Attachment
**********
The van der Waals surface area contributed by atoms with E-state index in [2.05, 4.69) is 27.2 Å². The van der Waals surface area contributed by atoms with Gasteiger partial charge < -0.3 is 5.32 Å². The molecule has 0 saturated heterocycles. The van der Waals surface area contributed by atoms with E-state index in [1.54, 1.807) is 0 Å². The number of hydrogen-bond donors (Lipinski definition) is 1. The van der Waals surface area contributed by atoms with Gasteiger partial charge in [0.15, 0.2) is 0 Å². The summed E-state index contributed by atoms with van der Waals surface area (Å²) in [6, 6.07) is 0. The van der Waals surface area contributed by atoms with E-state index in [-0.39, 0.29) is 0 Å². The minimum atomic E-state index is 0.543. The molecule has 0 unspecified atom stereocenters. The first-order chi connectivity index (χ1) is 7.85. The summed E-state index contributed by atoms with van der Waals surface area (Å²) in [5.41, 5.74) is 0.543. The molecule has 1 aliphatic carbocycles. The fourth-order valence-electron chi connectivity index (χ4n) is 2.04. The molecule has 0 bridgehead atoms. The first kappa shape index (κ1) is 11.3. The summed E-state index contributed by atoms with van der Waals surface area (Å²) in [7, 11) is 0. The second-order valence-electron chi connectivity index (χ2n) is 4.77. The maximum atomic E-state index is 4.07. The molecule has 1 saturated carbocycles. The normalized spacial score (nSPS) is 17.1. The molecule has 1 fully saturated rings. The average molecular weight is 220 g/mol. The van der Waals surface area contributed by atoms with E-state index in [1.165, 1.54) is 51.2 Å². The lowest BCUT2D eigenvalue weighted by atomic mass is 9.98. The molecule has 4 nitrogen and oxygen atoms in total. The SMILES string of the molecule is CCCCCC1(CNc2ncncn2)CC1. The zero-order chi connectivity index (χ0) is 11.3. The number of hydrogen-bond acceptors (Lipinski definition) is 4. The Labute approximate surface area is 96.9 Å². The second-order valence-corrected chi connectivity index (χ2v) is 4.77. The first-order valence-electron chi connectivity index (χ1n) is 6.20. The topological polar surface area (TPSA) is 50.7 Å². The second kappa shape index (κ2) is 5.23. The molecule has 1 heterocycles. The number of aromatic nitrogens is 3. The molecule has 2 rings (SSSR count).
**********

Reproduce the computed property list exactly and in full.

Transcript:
The van der Waals surface area contributed by atoms with E-state index in [2.05, 4.69) is 27.2 Å². The van der Waals surface area contributed by atoms with Gasteiger partial charge < -0.3 is 5.32 Å². The molecule has 0 saturated heterocycles. The van der Waals surface area contributed by atoms with E-state index in [1.54, 1.807) is 0 Å². The number of hydrogen-bond donors (Lipinski definition) is 1. The van der Waals surface area contributed by atoms with Gasteiger partial charge in [0.15, 0.2) is 0 Å². The summed E-state index contributed by atoms with van der Waals surface area (Å²) in [6, 6.07) is 0. The van der Waals surface area contributed by atoms with E-state index in [-0.39, 0.29) is 0 Å². The minimum atomic E-state index is 0.543. The molecule has 0 unspecified atom stereocenters. The first-order chi connectivity index (χ1) is 7.85. The summed E-state index contributed by atoms with van der Waals surface area (Å²) in [5.41, 5.74) is 0.543. The molecule has 1 aliphatic carbocycles. The fourth-order valence-electron chi connectivity index (χ4n) is 2.04. The molecule has 0 bridgehead atoms. The first kappa shape index (κ1) is 11.3. The summed E-state index contributed by atoms with van der Waals surface area (Å²) in [7, 11) is 0. The second-order valence-electron chi connectivity index (χ2n) is 4.77. The maximum atomic E-state index is 4.07. The molecule has 1 saturated carbocycles. The normalized spacial score (nSPS) is 17.1. The molecule has 1 fully saturated rings. The average molecular weight is 220 g/mol. The van der Waals surface area contributed by atoms with E-state index in [1.165, 1.54) is 51.2 Å². The lowest BCUT2D eigenvalue weighted by atomic mass is 9.98. The molecule has 4 nitrogen and oxygen atoms in total. The SMILES string of the molecule is CCCCCC1(CNc2ncncn2)CC1. The zero-order chi connectivity index (χ0) is 11.3. The number of hydrogen-bond acceptors (Lipinski definition) is 4. The Labute approximate surface area is 96.9 Å². The second-order valence-corrected chi connectivity index (χ2v) is 4.77. The first-order valence-electron chi connectivity index (χ1n) is 6.20. The topological polar surface area (TPSA) is 50.7 Å². The second kappa shape index (κ2) is 5.23. The molecule has 1 heterocycles. The number of aromatic nitrogens is 3. The molecule has 2 rings (SSSR count).